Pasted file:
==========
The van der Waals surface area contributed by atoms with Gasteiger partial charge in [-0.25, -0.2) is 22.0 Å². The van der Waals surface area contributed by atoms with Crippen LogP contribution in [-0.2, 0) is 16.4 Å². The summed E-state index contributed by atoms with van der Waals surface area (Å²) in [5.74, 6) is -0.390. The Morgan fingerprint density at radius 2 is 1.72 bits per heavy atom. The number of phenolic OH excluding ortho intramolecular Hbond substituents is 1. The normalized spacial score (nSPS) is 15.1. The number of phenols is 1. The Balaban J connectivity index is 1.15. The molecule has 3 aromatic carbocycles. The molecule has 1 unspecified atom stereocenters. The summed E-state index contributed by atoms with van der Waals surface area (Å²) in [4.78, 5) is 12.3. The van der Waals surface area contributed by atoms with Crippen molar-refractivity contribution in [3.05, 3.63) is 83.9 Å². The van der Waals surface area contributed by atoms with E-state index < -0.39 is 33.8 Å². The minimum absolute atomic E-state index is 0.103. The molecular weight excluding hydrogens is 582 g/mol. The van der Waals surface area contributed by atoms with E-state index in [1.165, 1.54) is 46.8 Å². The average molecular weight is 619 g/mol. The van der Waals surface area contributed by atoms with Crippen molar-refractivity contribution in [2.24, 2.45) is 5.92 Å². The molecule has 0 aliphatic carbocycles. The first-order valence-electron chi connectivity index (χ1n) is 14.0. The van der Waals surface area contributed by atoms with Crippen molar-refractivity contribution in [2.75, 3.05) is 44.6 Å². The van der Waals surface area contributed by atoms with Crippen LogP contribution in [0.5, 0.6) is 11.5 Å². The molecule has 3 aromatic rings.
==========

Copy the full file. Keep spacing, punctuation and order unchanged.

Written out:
The van der Waals surface area contributed by atoms with Gasteiger partial charge in [-0.25, -0.2) is 22.0 Å². The van der Waals surface area contributed by atoms with Crippen LogP contribution in [-0.2, 0) is 16.4 Å². The summed E-state index contributed by atoms with van der Waals surface area (Å²) in [5.74, 6) is -0.390. The Morgan fingerprint density at radius 2 is 1.72 bits per heavy atom. The number of phenolic OH excluding ortho intramolecular Hbond substituents is 1. The normalized spacial score (nSPS) is 15.1. The number of phenols is 1. The Balaban J connectivity index is 1.15. The molecule has 3 aromatic carbocycles. The molecule has 1 unspecified atom stereocenters. The summed E-state index contributed by atoms with van der Waals surface area (Å²) in [4.78, 5) is 12.3. The van der Waals surface area contributed by atoms with Crippen molar-refractivity contribution in [3.05, 3.63) is 83.9 Å². The van der Waals surface area contributed by atoms with E-state index < -0.39 is 33.8 Å². The minimum absolute atomic E-state index is 0.103. The molecular weight excluding hydrogens is 582 g/mol. The van der Waals surface area contributed by atoms with E-state index in [1.165, 1.54) is 46.8 Å². The average molecular weight is 619 g/mol. The van der Waals surface area contributed by atoms with Crippen molar-refractivity contribution in [2.24, 2.45) is 5.92 Å². The molecule has 0 aliphatic carbocycles. The first-order valence-electron chi connectivity index (χ1n) is 14.0. The van der Waals surface area contributed by atoms with Crippen molar-refractivity contribution in [2.75, 3.05) is 44.6 Å². The van der Waals surface area contributed by atoms with Crippen LogP contribution in [0.5, 0.6) is 11.5 Å². The molecule has 3 aromatic rings.